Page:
SALEM, Ore. — Almost a week after Senate Republicans walked out in opposition to a cap-and-trade energy conservation bill, it looks like the bill is effectively dead.
Senate President Peter Courtney admitted Tuesday morning that his party doesn't have enough votes to pass HB 2020, which would place a statewide cap on carbon emissions.
That announcement wasn't enough to bring GOP senators back to Salem, though. Republicans say they need further assurances from Democrats that the legislation of the bill is at a "complete end."
"The bill itself has been second-read and a vote will have to take place," Senate Minority Leader Herman Baertschiger said in a statement released Tuesday night. "Republicans must be assured that the vote or motion will guarantee the bill's complete end."
On Wednesday, the Senate convened at 10 a.m. and there were no Senate Republicans in attendance. Senate Leader Peter Courtney announced the session was recessed until 3 p.m.
The countdown clock is ticking down to Sunday night, when the legislative session ends. If Republicans don't return by then, another 140 bills in limbo would die on the spot.
KGW political analyst Len Bergstein spoke with anchor and Straight Talk host Laural Porter to break down the political standoff and what Oregonians should expect next:
What happened? How did Democrats with supermajorities not have the votes for this?
This has been a decade in formation. This is a very difficult issue. It’s difficult on both the policy side and the politics. So, it shouldn’t surprise anybody that it’s tough to get a 16-vote support for a bill that is so controversial. It had so many things in it, and each time the Democrats tried to get a positive environmental benefit out of it, it raised some of the costs for some of the rural parts of our economy. So, it eventually got down to this individual legislative choice for about three or four Democrats to say, 'Look, the costs are starting to outstrip the benefits we’re going to get out of it.' And that’s a very debatable discussion, obviously, but that’s where it was. So, on a policy issue and the politics of it, it was just too tough to get through.
What about Republicans concerned about a possible double-cross when they come back?
I think that’s nonsense. [Republicans] are the ones who made a deal, and then broke it, and walked out again. So, it’s hard for anybody, I think, to take that argument seriously. The technical thing is the bill has to in fact be brought up because it’s been passed, and it’s been voted to the floor. So, it has to be brought up. So, they’re concerned that there are going to be some sort of tricks. The Senate Majority could send it back to a committee. The committee could vote it out, and so on and so forth. [Senate President] Peter Courtney has been there for so long. If anybody embodies the institution and the trust you have to have, it’s him. I think the bill is not going to make it through the Senate. I think this is not a measure that’s going to get passed. The Republicans will acknowledge that. They’ll come in and they’ll vote on all the rest of the stuff that’s got to get done.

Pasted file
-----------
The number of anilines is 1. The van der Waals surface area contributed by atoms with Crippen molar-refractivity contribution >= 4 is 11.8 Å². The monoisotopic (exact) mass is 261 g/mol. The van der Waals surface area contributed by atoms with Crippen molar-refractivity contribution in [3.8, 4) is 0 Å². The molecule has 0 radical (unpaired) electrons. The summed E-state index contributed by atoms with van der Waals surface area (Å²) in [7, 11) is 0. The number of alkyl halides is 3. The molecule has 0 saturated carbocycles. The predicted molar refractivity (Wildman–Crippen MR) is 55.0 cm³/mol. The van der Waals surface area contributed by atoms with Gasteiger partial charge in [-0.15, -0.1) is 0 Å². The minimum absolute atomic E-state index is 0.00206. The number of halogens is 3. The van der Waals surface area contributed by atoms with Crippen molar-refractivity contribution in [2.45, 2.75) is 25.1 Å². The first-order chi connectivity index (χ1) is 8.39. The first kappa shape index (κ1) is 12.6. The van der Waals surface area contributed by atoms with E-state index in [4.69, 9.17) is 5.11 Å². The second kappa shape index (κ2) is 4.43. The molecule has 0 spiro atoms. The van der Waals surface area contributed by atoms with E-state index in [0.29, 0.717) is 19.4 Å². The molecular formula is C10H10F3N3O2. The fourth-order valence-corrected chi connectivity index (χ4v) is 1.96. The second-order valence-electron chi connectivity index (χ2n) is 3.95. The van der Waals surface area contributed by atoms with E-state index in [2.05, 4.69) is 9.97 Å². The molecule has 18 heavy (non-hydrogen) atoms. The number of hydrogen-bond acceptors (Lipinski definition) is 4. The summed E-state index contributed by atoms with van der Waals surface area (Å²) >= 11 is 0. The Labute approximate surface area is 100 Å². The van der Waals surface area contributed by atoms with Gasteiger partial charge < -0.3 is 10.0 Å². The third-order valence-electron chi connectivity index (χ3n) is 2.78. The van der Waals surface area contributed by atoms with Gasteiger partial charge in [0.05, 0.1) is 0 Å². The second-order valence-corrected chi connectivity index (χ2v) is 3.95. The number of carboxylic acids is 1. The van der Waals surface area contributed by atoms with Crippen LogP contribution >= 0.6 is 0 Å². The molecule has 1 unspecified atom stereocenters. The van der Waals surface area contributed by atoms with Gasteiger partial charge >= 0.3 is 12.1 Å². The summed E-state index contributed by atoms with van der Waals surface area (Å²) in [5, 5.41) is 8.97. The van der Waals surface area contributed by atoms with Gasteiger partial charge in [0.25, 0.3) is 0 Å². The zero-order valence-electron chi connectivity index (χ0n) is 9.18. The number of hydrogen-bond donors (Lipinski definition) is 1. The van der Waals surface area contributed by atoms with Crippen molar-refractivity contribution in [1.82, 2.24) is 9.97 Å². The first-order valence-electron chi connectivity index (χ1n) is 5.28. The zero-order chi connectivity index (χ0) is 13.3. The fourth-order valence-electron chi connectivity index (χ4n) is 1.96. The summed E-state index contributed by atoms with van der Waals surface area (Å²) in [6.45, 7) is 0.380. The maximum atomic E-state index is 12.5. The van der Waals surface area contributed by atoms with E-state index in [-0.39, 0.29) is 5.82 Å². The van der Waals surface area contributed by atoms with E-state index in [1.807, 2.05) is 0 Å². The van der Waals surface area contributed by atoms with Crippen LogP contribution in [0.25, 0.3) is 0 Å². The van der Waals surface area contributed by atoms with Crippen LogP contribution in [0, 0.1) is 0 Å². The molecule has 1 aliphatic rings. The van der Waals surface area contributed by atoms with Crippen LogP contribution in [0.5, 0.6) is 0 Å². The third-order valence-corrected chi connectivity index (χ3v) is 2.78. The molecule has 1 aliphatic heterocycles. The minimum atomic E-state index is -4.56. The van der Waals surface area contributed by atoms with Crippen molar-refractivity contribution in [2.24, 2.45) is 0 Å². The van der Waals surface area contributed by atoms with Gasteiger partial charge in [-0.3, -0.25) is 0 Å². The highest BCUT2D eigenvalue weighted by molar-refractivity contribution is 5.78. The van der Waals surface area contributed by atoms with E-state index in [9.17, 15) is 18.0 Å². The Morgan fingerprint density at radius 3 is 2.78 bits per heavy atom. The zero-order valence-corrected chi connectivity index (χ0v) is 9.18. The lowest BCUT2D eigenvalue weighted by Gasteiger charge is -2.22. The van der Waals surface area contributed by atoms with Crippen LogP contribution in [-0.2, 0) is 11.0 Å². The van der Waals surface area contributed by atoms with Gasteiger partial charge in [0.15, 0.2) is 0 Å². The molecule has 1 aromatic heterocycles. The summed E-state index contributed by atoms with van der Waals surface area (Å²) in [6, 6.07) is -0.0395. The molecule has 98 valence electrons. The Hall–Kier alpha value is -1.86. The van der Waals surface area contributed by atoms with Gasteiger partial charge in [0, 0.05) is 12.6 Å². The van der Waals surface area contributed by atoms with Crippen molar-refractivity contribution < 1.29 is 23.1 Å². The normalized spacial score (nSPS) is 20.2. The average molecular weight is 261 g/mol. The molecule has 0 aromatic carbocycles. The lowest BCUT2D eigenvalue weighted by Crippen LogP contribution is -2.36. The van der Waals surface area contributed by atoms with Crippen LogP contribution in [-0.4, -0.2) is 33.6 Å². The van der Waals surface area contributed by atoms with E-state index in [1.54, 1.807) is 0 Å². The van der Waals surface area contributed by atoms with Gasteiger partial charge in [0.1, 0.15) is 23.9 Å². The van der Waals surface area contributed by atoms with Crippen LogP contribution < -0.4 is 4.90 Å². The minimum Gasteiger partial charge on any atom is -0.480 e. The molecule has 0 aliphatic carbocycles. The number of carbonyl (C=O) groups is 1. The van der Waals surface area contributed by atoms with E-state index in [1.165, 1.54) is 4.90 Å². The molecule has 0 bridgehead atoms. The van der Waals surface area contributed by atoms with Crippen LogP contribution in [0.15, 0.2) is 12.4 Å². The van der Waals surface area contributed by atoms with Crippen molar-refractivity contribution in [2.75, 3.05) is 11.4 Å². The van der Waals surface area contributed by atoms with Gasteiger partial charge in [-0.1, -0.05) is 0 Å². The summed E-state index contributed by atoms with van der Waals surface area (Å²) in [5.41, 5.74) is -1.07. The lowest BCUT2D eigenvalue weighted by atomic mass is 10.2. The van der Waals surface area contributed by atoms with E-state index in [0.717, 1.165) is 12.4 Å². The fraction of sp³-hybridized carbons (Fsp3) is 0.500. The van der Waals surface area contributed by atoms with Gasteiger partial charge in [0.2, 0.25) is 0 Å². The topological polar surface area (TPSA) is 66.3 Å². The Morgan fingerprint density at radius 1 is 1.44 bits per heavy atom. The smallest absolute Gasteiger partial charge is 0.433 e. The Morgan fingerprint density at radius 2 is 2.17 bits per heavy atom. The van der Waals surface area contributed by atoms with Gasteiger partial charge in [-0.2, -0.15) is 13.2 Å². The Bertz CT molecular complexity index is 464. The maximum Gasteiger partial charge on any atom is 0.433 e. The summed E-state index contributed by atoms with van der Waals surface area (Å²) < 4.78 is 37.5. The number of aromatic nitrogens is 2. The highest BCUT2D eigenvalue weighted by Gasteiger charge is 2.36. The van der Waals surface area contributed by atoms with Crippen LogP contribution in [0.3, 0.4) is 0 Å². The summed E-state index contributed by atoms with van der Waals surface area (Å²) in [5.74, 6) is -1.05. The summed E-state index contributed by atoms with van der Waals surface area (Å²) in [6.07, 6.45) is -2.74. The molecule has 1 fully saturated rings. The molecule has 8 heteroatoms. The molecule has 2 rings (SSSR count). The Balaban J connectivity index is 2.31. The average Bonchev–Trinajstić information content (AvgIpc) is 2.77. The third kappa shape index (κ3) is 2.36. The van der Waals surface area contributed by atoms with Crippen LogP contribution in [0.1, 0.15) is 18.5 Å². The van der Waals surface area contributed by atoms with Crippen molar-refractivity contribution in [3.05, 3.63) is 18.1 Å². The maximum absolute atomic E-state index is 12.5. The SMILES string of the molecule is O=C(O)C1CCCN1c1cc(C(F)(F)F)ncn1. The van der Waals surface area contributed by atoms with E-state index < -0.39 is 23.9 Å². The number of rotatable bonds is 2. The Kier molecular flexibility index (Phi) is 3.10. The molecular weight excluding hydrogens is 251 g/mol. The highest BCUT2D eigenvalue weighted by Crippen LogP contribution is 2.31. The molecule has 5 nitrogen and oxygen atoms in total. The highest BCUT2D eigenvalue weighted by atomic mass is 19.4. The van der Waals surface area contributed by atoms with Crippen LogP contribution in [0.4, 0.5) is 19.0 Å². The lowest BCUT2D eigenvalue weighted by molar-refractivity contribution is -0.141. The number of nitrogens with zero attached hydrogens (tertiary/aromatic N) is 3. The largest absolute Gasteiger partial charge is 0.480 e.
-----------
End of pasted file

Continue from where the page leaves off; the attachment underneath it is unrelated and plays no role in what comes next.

This has magnified the rural-urban divide in Oregon, hasn’t it?
You’ve got that exactly right. I can’t remember a set of issues, maybe going back to the spotted owl in 1990, when there was this fight over exactly how we should deal with our resources or protect a species. I haven’t seen the fissures in the state open up quite so much like this. So, this really has driven a wedge between those folks who think this is an issue about protecting rural Oregon as opposed to those folks who really think it’s the most important question of climate control and the safety of our planet and our future. That is usually harbored in the urban areas. So, it really does magnify this urban-rural fight.
The legislative session started with drama with the #MeToo movement, sexual harassment in the Legislature, and now we’re ending with this high drama over the cap-and-trade bill. What does it mean for the entire session?
“That’s really a good way to look at this. It’s important for people to learn in the midst of controversy, sometimes you lose really the good things that Oregon has done during this session. The governor has had an ambitious agenda. The Legislature has delivered on revenue for schools, a really good thing. We funded our healthcare program. We’ve gotten criminal justice reform, housing programs. We’ve gotten a very long laundry of things that are positive for Oregon, with the revenue for schools being probably a once-in-a-generation victory. So, I think while the environmentalists are hopping mad about this, and they’re going to hold the Democrats’ feet to the fire on this, when you look at the broad range of things that happened, this has been a very, very positive session for the governor and for Oregon.
LEARN MORE: What is cap-and-trade?